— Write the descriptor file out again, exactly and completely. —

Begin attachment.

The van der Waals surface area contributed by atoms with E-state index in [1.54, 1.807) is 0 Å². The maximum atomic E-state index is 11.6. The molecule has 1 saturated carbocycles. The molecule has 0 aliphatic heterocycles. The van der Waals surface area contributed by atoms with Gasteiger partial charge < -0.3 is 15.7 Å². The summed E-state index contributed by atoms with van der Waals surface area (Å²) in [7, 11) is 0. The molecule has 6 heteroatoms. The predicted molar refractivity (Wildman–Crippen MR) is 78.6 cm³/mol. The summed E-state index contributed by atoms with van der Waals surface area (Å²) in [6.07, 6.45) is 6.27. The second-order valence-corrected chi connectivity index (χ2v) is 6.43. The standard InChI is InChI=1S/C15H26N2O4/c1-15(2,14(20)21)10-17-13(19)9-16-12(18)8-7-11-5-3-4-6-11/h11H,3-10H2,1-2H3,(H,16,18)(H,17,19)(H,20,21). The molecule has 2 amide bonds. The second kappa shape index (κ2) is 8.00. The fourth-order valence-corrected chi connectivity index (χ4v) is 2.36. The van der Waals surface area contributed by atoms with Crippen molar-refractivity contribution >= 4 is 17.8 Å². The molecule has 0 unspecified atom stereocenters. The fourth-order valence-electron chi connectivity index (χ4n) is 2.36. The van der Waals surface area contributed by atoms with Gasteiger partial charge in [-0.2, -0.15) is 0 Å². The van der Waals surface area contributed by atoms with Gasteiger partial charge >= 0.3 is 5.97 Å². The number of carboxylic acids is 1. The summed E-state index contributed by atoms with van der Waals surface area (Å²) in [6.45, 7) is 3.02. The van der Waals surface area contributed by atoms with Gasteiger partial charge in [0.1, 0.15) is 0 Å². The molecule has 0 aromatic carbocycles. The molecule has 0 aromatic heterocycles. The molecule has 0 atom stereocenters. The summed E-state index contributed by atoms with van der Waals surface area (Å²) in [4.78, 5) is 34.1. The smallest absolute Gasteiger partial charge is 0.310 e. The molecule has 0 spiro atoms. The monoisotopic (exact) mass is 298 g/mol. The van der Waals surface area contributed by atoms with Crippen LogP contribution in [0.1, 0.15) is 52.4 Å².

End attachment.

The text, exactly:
The van der Waals surface area contributed by atoms with E-state index in [1.54, 1.807) is 0 Å². The maximum atomic E-state index is 11.6. The molecule has 1 saturated carbocycles. The molecule has 0 aliphatic heterocycles. The van der Waals surface area contributed by atoms with Gasteiger partial charge < -0.3 is 15.7 Å². The summed E-state index contributed by atoms with van der Waals surface area (Å²) in [7, 11) is 0. The molecule has 6 heteroatoms. The predicted molar refractivity (Wildman–Crippen MR) is 78.6 cm³/mol. The summed E-state index contributed by atoms with van der Waals surface area (Å²) in [6.07, 6.45) is 6.27. The second-order valence-corrected chi connectivity index (χ2v) is 6.43. The standard InChI is InChI=1S/C15H26N2O4/c1-15(2,14(20)21)10-17-13(19)9-16-12(18)8-7-11-5-3-4-6-11/h11H,3-10H2,1-2H3,(H,16,18)(H,17,19)(H,20,21). The molecule has 2 amide bonds. The second kappa shape index (κ2) is 8.00. The fourth-order valence-corrected chi connectivity index (χ4v) is 2.36. The van der Waals surface area contributed by atoms with Crippen molar-refractivity contribution >= 4 is 17.8 Å². The molecule has 0 unspecified atom stereocenters. The fourth-order valence-electron chi connectivity index (χ4n) is 2.36. The van der Waals surface area contributed by atoms with Gasteiger partial charge in [-0.2, -0.15) is 0 Å². The van der Waals surface area contributed by atoms with Gasteiger partial charge >= 0.3 is 5.97 Å². The number of carboxylic acids is 1. The summed E-state index contributed by atoms with van der Waals surface area (Å²) in [6.45, 7) is 3.02. The van der Waals surface area contributed by atoms with Gasteiger partial charge in [0.1, 0.15) is 0 Å². The molecule has 0 aromatic carbocycles. The molecule has 0 aromatic heterocycles. The molecule has 0 atom stereocenters. The summed E-state index contributed by atoms with van der Waals surface area (Å²) in [4.78, 5) is 34.1. The smallest absolute Gasteiger partial charge is 0.310 e. The molecule has 0 spiro atoms. The monoisotopic (exact) mass is 298 g/mol. The van der Waals surface area contributed by atoms with Crippen LogP contribution in [0.1, 0.15) is 52.4 Å².